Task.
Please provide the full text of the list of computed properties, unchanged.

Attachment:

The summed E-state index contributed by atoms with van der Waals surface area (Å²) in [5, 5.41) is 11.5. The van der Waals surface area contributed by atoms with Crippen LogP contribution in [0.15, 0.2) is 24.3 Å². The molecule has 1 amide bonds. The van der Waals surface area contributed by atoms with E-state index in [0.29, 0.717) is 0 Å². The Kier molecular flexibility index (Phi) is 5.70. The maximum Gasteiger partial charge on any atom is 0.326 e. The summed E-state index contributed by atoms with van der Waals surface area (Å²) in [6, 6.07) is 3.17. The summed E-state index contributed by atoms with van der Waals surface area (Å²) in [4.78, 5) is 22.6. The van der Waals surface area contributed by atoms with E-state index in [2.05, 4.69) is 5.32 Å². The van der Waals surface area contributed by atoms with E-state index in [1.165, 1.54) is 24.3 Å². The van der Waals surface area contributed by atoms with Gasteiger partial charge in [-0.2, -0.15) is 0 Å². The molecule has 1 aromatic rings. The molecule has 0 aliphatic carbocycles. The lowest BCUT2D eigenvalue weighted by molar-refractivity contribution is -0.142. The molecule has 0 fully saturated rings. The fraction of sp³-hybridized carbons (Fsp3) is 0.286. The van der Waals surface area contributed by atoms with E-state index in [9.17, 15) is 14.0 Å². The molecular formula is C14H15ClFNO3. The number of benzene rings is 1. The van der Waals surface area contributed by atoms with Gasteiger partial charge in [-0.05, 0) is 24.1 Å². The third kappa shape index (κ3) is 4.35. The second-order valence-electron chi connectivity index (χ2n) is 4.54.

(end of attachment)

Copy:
The summed E-state index contributed by atoms with van der Waals surface area (Å²) in [5, 5.41) is 11.5. The van der Waals surface area contributed by atoms with Crippen LogP contribution in [0.15, 0.2) is 24.3 Å². The molecule has 1 amide bonds. The van der Waals surface area contributed by atoms with E-state index in [0.29, 0.717) is 0 Å². The Kier molecular flexibility index (Phi) is 5.70. The maximum Gasteiger partial charge on any atom is 0.326 e. The summed E-state index contributed by atoms with van der Waals surface area (Å²) in [6, 6.07) is 3.17. The summed E-state index contributed by atoms with van der Waals surface area (Å²) in [4.78, 5) is 22.6. The van der Waals surface area contributed by atoms with E-state index in [2.05, 4.69) is 5.32 Å². The van der Waals surface area contributed by atoms with E-state index in [1.165, 1.54) is 24.3 Å². The van der Waals surface area contributed by atoms with Gasteiger partial charge in [-0.2, -0.15) is 0 Å². The molecule has 1 aromatic rings. The molecule has 0 aliphatic carbocycles. The lowest BCUT2D eigenvalue weighted by molar-refractivity contribution is -0.142. The molecule has 0 fully saturated rings. The fraction of sp³-hybridized carbons (Fsp3) is 0.286. The van der Waals surface area contributed by atoms with E-state index in [9.17, 15) is 14.0 Å². The molecular formula is C14H15ClFNO3. The number of benzene rings is 1. The van der Waals surface area contributed by atoms with Gasteiger partial charge in [-0.05, 0) is 24.1 Å². The third kappa shape index (κ3) is 4.35. The second-order valence-electron chi connectivity index (χ2n) is 4.54.